If any one bird could be said to typify a region essentially, this race of the slate-colored jun00 deserves that accolade for the Blue Ridge Mountains of eastern United States. From the 3,000-foot level to the highest point in eastern North America at Mount Mitchell (6,684 feet), it is the characteristic avian form. When William Brewster (1886) described it as "Differing from J. kyemalis in being larger, with lighter, bluer, and more uniform coloration, and a horncolored, instead of pinkish-white or yellowish bill," he placed its type locality at Black Mountain in Buncombe County, N.C.

For some 20 summers I lived much of the time within 3 miles of Black Mountain and had intimate contact with the bird from the Shenandoah Valley of Virginia to the Great Smoky Mountains at the North Carolina: Tennessee line. During that time I learned something of the bird's way of life at first hand. Certainly, anyone interested in ornithology who has ever visited that region will agree that this jun00 cannot fail to attract attention. Preeminently a mountain dweller, it is as characteristic of the area as the very rocks, the rhododendron "hells," the "balds" and steep ravines, and the the vegetation itself.

Spring: The Carolina slate-colored junco is one of the few examples of eastern American birdlife that can be considered to indulge in vertical migration. Some birds do not leave the mountains at all throughout the winter; those that do usually return at the first marked indications of the change of season, which varies somewhat from year to year. As spring comes on, the birds that descended from the high country to winter at lower levels return to their mountain haunts. This is often only a short distance measured in miles, but it takes them into a completely different environment because of the elevation.

James T. Tanner (1958) comments "The 'migration' of Juncos from the valleys to the mountains in spring is gradual and indefinite. On March 19, 1952, for example, there were very few Juncos in their nesting areas at Mt. LeConte. By April 3 Juncos were common and many were singing there. It appears that March 25 is approximately the time at which the males, at least, move into their nesting territories. Yet some individuals may stay in the valleys around Gatlinburg, at the foot of the mountains, as late as April 20."

Courtship: As my earliest visits to the high country were always about the time nest building was in progress, I have never witnessed the courtship activities of this junco. Tanner (1958) describes the onset of breeding activities as follows:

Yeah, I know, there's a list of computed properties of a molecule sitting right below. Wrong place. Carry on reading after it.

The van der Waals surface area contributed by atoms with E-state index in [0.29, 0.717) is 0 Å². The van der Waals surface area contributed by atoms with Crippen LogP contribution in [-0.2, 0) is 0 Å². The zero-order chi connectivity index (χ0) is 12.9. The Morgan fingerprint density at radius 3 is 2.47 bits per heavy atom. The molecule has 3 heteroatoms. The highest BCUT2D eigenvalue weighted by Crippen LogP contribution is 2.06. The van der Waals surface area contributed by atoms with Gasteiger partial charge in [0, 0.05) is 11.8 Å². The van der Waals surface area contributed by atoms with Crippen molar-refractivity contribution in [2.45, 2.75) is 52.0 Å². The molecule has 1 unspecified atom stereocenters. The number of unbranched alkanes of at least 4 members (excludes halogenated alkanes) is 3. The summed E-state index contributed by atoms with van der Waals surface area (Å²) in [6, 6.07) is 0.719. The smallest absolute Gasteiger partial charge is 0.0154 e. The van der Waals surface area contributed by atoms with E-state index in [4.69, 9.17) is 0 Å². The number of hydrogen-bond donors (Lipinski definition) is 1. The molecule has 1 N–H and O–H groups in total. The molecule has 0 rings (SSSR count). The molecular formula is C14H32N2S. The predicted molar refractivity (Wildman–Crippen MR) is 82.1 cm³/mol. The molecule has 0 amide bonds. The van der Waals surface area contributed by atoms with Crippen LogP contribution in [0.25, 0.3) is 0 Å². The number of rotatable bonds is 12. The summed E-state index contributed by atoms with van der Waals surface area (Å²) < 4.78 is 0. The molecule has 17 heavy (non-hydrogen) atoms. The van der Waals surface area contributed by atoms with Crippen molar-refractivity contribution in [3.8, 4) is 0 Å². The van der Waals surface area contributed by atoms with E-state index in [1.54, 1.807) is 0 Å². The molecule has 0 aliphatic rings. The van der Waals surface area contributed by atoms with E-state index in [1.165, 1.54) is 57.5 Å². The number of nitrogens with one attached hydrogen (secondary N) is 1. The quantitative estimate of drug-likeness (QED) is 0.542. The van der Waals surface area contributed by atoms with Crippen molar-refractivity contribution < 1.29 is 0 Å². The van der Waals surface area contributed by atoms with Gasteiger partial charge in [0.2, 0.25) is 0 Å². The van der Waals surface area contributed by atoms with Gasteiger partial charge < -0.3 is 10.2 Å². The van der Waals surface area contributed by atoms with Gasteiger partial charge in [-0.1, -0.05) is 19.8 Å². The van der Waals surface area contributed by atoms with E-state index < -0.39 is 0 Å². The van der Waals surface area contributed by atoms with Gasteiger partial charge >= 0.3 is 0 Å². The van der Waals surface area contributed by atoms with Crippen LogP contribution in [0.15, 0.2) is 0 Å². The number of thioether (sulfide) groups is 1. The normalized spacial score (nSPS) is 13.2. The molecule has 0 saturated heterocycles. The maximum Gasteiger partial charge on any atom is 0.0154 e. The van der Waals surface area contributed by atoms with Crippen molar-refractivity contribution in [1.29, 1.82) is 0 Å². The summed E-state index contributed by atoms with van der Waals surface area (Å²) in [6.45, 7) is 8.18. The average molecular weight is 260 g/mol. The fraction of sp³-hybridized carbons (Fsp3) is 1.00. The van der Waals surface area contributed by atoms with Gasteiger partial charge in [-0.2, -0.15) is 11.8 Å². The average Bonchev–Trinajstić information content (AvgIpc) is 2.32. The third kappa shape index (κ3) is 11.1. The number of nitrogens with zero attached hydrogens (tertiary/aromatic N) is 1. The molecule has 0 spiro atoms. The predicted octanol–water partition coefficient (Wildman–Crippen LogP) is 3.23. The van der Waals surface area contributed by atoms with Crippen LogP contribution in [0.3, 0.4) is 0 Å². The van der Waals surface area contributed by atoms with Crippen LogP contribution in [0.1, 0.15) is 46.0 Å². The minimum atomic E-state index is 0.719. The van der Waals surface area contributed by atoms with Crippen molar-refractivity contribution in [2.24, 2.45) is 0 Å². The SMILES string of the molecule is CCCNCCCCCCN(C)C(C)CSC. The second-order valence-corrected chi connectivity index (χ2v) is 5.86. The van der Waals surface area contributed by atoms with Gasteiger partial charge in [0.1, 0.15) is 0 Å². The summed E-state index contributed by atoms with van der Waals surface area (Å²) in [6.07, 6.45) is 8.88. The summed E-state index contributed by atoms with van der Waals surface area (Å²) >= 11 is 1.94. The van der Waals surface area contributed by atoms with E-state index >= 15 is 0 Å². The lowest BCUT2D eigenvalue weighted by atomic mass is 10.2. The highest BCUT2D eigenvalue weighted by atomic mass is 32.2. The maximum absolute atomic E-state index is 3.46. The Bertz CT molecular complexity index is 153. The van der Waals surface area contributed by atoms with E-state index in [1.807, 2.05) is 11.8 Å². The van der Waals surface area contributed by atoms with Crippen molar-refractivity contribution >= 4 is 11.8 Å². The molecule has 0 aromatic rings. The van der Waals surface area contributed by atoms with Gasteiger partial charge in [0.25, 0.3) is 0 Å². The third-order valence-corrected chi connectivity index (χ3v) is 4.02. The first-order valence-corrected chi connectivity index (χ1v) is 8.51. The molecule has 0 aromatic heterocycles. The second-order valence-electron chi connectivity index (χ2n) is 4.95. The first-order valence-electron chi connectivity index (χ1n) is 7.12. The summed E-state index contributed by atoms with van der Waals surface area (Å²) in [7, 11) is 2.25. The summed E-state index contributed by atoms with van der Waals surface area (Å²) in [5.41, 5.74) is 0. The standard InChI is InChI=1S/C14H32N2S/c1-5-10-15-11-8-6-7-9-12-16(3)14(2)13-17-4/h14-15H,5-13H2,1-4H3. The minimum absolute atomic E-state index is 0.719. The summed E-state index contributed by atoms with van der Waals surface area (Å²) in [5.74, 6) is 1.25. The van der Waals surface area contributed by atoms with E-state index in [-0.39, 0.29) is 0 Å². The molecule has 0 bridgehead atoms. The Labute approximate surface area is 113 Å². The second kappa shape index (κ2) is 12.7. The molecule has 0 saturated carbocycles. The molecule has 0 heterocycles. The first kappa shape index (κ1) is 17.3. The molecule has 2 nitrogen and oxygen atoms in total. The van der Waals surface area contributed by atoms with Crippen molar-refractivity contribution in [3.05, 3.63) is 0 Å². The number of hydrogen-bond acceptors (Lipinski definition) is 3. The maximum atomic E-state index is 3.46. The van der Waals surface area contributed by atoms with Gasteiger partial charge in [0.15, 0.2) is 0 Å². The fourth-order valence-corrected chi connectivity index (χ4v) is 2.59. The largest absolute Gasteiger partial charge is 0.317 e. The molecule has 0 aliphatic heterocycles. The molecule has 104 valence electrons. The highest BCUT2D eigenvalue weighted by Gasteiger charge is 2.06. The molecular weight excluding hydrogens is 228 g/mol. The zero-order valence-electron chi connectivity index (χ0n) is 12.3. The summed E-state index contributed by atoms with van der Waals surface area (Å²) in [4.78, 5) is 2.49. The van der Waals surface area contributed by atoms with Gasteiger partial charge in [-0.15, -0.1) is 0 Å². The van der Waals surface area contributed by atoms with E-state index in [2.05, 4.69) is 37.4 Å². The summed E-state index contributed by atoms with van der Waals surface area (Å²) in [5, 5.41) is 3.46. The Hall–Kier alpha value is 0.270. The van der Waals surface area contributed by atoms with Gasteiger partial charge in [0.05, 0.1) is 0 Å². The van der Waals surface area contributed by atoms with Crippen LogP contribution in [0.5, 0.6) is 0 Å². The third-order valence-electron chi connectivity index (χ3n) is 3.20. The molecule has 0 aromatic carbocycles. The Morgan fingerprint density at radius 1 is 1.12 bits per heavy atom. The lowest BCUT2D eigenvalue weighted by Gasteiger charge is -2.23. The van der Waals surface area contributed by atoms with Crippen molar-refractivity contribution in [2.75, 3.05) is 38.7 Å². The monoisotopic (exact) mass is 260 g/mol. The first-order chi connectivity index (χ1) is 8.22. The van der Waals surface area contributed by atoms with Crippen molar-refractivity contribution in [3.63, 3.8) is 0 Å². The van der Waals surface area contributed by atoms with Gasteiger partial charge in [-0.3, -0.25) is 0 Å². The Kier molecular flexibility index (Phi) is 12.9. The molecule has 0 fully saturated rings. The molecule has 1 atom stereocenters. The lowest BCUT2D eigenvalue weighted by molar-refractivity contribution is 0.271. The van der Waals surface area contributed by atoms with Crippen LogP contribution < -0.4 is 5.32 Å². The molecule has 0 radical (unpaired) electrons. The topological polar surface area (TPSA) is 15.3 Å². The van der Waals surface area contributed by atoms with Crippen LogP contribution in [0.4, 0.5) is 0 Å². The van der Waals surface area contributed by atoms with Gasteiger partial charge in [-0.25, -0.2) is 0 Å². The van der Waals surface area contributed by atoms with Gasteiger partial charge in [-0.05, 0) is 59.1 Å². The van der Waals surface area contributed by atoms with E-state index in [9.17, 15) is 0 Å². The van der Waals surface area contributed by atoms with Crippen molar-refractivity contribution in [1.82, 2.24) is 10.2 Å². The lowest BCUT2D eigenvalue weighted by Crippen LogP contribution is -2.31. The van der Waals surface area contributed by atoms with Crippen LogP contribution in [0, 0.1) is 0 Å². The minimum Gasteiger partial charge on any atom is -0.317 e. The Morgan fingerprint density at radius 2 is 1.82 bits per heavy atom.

Each male claims and defends a territory, but the resulting combats and chases are tame and brief, and the territories are not extensive. Early in the season I have frequently seen two pairs feeding side by side, and later birds of different pairs have met with no sign of fight. This behavior suggests that the defended territories are relatively small and leave unclaimed area, and "anyman's land", outside of and around them which may be used for feeding by any Junco.

The male Junco has a display, presumably a courtship display, which is not well known because it is inconspicuous and observed only by those who make a point of watching these birds. It is usually performed on a perch near the ground when the female is nearby. He spreads and droops his tail, droops his wings, and frequently sings a quiet, Goldfinch-like warble which carries only a short distance, very different from the regular song. He displays most frequently in the early part of the nesting season, less frequently later, and has almost entirely ceased before the second brood is started.

However, D. Ralph Hostetter (1961) has the following to say regarding it: "I believe the behavior that I recognize as courtship plays a more prominent part in the life of the birds after pairing than before pairing. * * * If it precedes pairing, it certainly is continued throughout nest building." He continues:

Courtship display on the part of the male begins shortly after the song is in its prime. * * * The male flew about repeatedly from limb to limb on a small tree. He uttered a series of short whistles, "chee-eps," and "tsips", sometimes followed by a short trill. This series of whistles, etc., was continued for about five minutes. The female on the ground seemed to pay no attention to him whatever. During this vocal demonstration the male was about six feet above the ground and the female almost directly beneath him. There was no spreading of wings and tail feathers. Finally he flew into the brush and was lost, followed by the female.

On other occasions there is a pretty feather display accompanying the song. * * * Usually this performance * * * is as follows. The male perches on a small limb above the female who may be feeding or even carrying nesting materials. He sings softly the simple junco phrase or enriches it with various whistles and trills, lowers his wings, and spreads his tail so that the white marginal feathers show beautifully. His head may be thrown back slightly with bill pointed upward, or ho may watch the female.

During all this he is nervously changing his position on the limb or changing limbs. The lowering of the wings and the spreading of the tail is one act of short duration, but is frequently repeated. * * * As the wings are dropped from their dorsolateral position, they are slightly turned out away from the body, and sometimes spread open, just a little, like a fan

Nesting: Tanner (1958) describes nest building as follows: